I would be ready to make a contribution to the cost. I have also applied for charity funding: This is pending.

I’m extremely grateful for access to work assistance, enabling me to work and gain independence in many areas of life.

I will attach a provisional quote of the vehicle I feel is most suitable, I am waiting for an update on my application for charity funding. 

Yours sincerely

Tom Nabarro 

A little article I wrote for the spinal foundation newsletter, apres-sci:

I spent 15 months at Stoke recovering and rehabilitating from my snowboarding C4-C5 injury, this was a relatively long stay due to a severe bone infection and a couple of emergency operations to refix and then remove metal work. My stay enabled me to adjust mentally to the idea of living without the use of arms legs and back muscles, and learn methods of manipulating my environment using my head (physically and mentally) and voice. (I use voice recognition software to work, play and control my environment)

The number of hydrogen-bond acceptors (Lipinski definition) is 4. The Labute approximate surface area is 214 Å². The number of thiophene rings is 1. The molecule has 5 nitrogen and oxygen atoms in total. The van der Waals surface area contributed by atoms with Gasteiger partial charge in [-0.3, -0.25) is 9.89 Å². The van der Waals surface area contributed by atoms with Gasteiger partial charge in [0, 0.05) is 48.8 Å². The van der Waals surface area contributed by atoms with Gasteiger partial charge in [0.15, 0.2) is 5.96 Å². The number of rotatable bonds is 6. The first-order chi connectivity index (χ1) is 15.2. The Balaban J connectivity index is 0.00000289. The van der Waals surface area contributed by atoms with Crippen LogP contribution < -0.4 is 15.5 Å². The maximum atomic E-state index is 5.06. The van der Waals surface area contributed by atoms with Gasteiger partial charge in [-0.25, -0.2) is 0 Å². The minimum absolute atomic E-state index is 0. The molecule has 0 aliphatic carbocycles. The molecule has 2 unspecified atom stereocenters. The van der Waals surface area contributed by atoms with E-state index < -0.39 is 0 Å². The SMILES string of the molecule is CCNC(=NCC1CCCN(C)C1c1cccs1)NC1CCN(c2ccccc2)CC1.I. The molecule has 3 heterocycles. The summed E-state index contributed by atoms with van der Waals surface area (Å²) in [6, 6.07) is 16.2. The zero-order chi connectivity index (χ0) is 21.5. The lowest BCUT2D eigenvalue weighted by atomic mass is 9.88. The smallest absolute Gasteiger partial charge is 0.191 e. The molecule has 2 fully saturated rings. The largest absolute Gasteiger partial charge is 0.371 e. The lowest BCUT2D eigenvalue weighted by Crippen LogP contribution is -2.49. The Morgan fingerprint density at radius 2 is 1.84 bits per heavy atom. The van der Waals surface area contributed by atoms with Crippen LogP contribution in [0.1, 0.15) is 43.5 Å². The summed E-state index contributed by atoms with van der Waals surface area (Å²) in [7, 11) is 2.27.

My life has obviously significantly changed but I’m trying to pursue the same goals I had before my injury in terms of career and relationships, albeit with a different perspective.
The resources of help are numerous at Stoke and the unique thing is the number of experts available in one place, learning from OTs, physios, nurses, HCAs, matrons, doctors, surgeons, ex-patients, current patients, radiologists, podiatrists, external health care professionals (agencies/community nurses),SIA members, psychologists, domestic staff, case managers, external for charity workers… the list goes on.

The wealth of knowledge at Stoke Mandeville has been gathered through research into spinal injuries and saves and enhances so many lives when it is passed on to patients. There is still so much to learn about how the infinitely complex human body reacts to damage of its underlying autonomous support system. The challenge of having to perform bodily tasks, consciously, that would otherwise be automated with the help of a working spinal cord, is one that everyone with SCI struggles with. Therefore research offers invaluable insight in tackling these problems that the human body would normally deal with so elegantly.

Research and innovation in this area has potential commercial opportunities with a large customer base, underdeveloped products and low levels of competition. Even simple innovations could lead to huge benefits for people with SCI as current levels of technology are often way ahead of technologies present in current products with an SCI application.